What does Kombucha taste like?

What does Kombucha taste like?

What do you call a kombucha novice? No, this isn't a joke. There is no punchline. We've all been there and experienced that very first sip, accompanied by an anticipation that tinges on a mild form of fear. After all, how could something so tasty come from something so weird-looking?  

Whatever you call them (I'm going for booch beginners), there's a guaranteed pre-sup question – one that surfaces time and again: "what does kombucha taste like?" Naturally, the best way to find out is to drink a bottle, as describing that one-of-a-kind flavour is pretty difficult. Try describing a beer to someone that has never tasted one before. It's not easy! I'm always open for a challenge, though, so here goes.

What does Kombucha taste like?

It's best to start with a bit of background. Kombucha is a combined yeast and bacterial fermentation of sweet tea. What does that mean? Well, the yeast part you'll have experienced in beer or wine. Yeast converts the sugars in the brew to alcohol and you get a rich yeasty, musty flavour. If we just put yeast in our sweet tea we would make a tea beer, and (if I'm honest) that in itself would taste pretty good as well.

But kombucha doesn't stop at beer. The healthy bacteria then take over and begin to eat up most of the alcohol (and some more of the sugar) and convert it into beneficial acids.

This is pretty much like the vinegar making process except that, in kombucha, there is a mix of acids that are much softer than the acetic acid in vinegar. So with a good kombucha, you get a good bite without the pucker face.

On top of all that there is the effect of the tea itself. Most kombucha brands use a fairly basic tea to brew their base or 'original' kombucha. However, at Real Kombucha we use very special hand-picked fine teas, chosen specifically for their rich individual characters. So the flavour of each of the resulting Real Kombucha tastes is very dependent upon the tea we use.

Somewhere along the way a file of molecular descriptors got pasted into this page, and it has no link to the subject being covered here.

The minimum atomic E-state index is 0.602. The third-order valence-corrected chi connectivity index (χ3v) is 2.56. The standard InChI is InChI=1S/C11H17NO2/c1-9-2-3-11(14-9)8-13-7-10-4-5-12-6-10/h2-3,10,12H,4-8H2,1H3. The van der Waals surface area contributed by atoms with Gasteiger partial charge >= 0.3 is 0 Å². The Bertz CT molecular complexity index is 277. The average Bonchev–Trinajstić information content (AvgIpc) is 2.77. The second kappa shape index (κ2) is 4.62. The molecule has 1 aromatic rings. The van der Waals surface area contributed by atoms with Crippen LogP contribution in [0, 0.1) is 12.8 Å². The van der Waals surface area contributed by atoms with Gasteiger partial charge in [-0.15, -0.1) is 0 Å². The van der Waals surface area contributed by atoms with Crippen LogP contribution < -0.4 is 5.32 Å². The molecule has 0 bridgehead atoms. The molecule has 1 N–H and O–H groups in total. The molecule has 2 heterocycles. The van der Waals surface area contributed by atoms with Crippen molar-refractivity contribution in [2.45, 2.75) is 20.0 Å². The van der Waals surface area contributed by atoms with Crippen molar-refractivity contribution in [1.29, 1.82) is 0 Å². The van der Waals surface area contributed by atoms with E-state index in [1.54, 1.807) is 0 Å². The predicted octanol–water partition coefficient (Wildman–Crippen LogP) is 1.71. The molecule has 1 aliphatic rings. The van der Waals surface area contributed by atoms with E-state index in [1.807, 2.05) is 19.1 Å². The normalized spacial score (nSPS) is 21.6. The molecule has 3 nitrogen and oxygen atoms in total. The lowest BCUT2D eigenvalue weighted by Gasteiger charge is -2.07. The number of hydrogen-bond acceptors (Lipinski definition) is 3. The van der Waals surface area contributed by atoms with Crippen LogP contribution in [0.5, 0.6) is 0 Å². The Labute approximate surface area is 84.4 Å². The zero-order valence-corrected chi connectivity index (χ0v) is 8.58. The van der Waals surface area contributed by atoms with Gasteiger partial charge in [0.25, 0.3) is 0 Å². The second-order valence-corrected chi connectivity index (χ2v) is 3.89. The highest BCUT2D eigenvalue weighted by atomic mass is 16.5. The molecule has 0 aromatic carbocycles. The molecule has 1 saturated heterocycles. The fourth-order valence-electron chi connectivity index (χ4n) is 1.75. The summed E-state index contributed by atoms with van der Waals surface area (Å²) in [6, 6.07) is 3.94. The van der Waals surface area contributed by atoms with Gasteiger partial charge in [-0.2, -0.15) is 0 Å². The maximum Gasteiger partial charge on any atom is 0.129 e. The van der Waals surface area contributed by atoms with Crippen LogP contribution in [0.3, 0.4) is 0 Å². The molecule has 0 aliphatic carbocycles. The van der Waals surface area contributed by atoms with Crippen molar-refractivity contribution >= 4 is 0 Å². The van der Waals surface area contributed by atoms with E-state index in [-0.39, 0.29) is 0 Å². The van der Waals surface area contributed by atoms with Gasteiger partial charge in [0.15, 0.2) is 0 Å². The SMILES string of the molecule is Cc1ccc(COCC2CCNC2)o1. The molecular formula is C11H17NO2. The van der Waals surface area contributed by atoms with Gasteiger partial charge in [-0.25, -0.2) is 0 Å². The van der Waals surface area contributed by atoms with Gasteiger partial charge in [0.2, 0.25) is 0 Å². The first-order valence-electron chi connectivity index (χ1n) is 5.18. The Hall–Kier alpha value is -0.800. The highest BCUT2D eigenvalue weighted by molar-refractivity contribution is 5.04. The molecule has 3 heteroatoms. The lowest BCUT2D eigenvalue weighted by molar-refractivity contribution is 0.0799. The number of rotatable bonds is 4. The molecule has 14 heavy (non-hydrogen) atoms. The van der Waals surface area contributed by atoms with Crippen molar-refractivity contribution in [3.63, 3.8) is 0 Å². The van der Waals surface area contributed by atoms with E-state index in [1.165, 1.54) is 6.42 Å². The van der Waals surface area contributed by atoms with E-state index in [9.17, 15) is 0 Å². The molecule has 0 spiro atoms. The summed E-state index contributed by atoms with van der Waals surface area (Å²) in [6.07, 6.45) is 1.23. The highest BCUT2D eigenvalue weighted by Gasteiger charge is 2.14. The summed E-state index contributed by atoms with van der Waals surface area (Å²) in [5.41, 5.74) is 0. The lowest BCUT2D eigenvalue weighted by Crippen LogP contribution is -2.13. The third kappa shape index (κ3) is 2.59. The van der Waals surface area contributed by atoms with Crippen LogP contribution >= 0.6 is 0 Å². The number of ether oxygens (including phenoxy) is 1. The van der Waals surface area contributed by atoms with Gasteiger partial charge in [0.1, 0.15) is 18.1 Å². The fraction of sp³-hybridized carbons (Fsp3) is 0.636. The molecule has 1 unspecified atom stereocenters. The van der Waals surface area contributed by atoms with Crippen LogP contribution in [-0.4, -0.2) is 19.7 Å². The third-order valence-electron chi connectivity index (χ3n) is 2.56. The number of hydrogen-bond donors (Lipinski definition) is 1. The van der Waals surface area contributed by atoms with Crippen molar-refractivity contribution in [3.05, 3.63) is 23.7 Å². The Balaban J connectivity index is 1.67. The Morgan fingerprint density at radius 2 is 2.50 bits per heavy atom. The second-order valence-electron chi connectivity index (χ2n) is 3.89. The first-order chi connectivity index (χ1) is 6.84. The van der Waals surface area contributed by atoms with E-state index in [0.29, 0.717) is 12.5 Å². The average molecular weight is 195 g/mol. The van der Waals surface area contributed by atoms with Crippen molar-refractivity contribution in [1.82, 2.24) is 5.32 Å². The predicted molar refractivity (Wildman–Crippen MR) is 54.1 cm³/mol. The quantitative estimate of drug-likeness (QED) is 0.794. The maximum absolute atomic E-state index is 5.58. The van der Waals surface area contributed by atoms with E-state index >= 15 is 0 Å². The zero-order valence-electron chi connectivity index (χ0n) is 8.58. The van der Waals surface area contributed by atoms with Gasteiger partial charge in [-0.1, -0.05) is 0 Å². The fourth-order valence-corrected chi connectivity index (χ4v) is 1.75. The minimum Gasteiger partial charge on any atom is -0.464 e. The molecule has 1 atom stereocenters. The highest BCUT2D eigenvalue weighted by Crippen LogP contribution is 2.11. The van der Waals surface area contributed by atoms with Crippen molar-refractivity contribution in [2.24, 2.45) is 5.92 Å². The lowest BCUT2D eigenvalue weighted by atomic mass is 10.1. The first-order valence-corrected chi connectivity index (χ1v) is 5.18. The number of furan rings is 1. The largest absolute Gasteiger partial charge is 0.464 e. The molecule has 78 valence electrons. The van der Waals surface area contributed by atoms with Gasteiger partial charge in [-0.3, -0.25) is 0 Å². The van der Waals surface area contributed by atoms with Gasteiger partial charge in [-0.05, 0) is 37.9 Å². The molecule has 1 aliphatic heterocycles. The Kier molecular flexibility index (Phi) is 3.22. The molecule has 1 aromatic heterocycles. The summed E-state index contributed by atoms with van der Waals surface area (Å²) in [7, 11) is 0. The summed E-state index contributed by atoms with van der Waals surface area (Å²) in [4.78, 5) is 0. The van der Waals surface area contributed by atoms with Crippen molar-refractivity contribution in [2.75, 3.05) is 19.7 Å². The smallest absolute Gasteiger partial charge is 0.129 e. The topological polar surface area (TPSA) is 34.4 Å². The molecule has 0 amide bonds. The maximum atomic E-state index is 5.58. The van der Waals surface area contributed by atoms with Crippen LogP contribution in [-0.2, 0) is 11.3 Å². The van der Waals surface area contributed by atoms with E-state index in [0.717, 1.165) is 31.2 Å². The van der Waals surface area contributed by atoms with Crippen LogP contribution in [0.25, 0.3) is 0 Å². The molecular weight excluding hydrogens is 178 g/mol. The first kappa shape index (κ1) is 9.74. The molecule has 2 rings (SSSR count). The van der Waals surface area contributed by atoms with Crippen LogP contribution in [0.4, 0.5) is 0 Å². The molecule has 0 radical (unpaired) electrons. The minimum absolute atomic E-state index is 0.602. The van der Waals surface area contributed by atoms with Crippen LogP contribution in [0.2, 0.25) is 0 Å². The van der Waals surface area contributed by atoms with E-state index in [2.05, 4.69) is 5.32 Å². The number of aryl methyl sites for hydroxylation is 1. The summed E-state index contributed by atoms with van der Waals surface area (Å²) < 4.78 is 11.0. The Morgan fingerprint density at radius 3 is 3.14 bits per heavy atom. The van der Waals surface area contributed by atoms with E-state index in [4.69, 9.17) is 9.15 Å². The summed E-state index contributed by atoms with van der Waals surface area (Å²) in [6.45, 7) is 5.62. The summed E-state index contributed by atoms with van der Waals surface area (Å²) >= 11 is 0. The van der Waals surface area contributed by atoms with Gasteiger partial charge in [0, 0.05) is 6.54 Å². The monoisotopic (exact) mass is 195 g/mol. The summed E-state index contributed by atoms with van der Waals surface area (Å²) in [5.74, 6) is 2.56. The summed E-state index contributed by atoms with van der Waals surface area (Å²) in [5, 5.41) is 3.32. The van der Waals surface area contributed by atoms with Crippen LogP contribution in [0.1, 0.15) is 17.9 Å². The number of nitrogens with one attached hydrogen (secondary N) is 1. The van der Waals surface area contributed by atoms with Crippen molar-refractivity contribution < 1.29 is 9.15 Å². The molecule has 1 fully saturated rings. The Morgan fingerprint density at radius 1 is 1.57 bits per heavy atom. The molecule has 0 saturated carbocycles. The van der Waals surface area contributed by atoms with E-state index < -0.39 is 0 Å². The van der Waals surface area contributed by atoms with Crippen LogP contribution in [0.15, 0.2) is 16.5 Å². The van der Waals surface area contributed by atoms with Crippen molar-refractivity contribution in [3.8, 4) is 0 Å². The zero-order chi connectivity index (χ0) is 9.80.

How do we characterise them?

Black Tea Kombucha

Black teas tend to produce a flavour that is very close to a light dry cider: rich, full of fruity and apply flavours with a good acidic bite. Real Kombucha's Smoke House (now discontinued) is made from Yunnan black teas, which in addition have a lovely smokey, caramelly and malty undertone.

White Tea Kombucha

White teas are light, fresh and very delicate. Consequently, white tea kombuchas tend to be light and aromatic, with almond and vanilla flavours. Real Kombucha's Royal Flush is not strictly a white tea, but is brewed from a delicate and very aromatic hand-picked first flush Darjeeling which has a character very close to a white tea. It gives us a kombucha that is close to, but lighter than a sparkling wine like a Chardonnay or Sauvignon Blanc.

Green Tea Kombucha

Fine green teas, when brewed well, can produce a very delicate kombucha with flavours of grass and lemon. Green teas are the closest to a soft drink. Real Kombucha's Dry Dragon is brewed from Dragonwell green tea – richer and more leafy than most green teas, which brings out some more complex flavours.

Don't take my word for any of this, of course. I'll never be able to adequately describe the pleasure of downing a bottle of Dry Dragon after a great bike ride, sipping on a Royal Flush before dinner, or quoffing a Smoke House on a warm evening in a beer garden with friends. What does kombucha taste like? Get stuck in and find out for yourself.

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